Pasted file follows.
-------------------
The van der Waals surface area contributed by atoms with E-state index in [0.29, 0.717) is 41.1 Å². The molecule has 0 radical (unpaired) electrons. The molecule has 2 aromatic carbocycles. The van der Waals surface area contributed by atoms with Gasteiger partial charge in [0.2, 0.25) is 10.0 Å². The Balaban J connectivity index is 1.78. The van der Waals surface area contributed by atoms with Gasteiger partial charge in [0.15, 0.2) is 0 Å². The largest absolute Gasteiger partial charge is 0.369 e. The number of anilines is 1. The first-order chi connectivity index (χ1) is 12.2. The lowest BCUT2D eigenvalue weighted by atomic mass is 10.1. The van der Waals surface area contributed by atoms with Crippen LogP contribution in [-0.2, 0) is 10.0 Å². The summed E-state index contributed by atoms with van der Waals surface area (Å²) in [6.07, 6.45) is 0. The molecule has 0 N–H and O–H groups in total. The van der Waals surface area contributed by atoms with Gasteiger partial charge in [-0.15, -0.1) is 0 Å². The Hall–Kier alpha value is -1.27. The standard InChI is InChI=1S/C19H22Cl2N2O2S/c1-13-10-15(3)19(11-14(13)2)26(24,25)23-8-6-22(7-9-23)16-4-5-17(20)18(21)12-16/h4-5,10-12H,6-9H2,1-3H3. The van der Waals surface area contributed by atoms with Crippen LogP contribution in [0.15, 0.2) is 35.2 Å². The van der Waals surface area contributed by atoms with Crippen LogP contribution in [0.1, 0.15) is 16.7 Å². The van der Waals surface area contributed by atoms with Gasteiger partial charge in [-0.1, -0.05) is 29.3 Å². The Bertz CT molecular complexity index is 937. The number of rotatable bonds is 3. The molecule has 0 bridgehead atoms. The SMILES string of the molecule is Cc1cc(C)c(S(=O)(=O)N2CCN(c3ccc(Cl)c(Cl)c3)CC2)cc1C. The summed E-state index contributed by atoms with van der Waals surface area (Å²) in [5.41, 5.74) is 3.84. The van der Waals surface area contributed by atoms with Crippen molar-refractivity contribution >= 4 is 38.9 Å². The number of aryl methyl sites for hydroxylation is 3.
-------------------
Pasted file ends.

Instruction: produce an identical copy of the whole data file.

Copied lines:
The van der Waals surface area contributed by atoms with E-state index in [0.29, 0.717) is 41.1 Å². The molecule has 0 radical (unpaired) electrons. The molecule has 2 aromatic carbocycles. The van der Waals surface area contributed by atoms with Gasteiger partial charge in [0.2, 0.25) is 10.0 Å². The Balaban J connectivity index is 1.78. The van der Waals surface area contributed by atoms with Gasteiger partial charge in [0.15, 0.2) is 0 Å². The largest absolute Gasteiger partial charge is 0.369 e. The number of anilines is 1. The first-order chi connectivity index (χ1) is 12.2. The lowest BCUT2D eigenvalue weighted by atomic mass is 10.1. The van der Waals surface area contributed by atoms with Crippen LogP contribution in [-0.2, 0) is 10.0 Å². The summed E-state index contributed by atoms with van der Waals surface area (Å²) in [6.07, 6.45) is 0. The molecule has 0 N–H and O–H groups in total. The van der Waals surface area contributed by atoms with Gasteiger partial charge in [-0.15, -0.1) is 0 Å². The Hall–Kier alpha value is -1.27. The standard InChI is InChI=1S/C19H22Cl2N2O2S/c1-13-10-15(3)19(11-14(13)2)26(24,25)23-8-6-22(7-9-23)16-4-5-17(20)18(21)12-16/h4-5,10-12H,6-9H2,1-3H3. The van der Waals surface area contributed by atoms with Crippen LogP contribution in [0.15, 0.2) is 35.2 Å². The van der Waals surface area contributed by atoms with Crippen LogP contribution in [0.1, 0.15) is 16.7 Å². The van der Waals surface area contributed by atoms with Gasteiger partial charge in [-0.1, -0.05) is 29.3 Å². The Bertz CT molecular complexity index is 937. The number of rotatable bonds is 3. The molecule has 0 bridgehead atoms. The SMILES string of the molecule is Cc1cc(C)c(S(=O)(=O)N2CCN(c3ccc(Cl)c(Cl)c3)CC2)cc1C. The summed E-state index contributed by atoms with van der Waals surface area (Å²) in [5.41, 5.74) is 3.84. The van der Waals surface area contributed by atoms with Crippen molar-refractivity contribution >= 4 is 38.9 Å². The number of aryl methyl sites for hydroxylation is 3.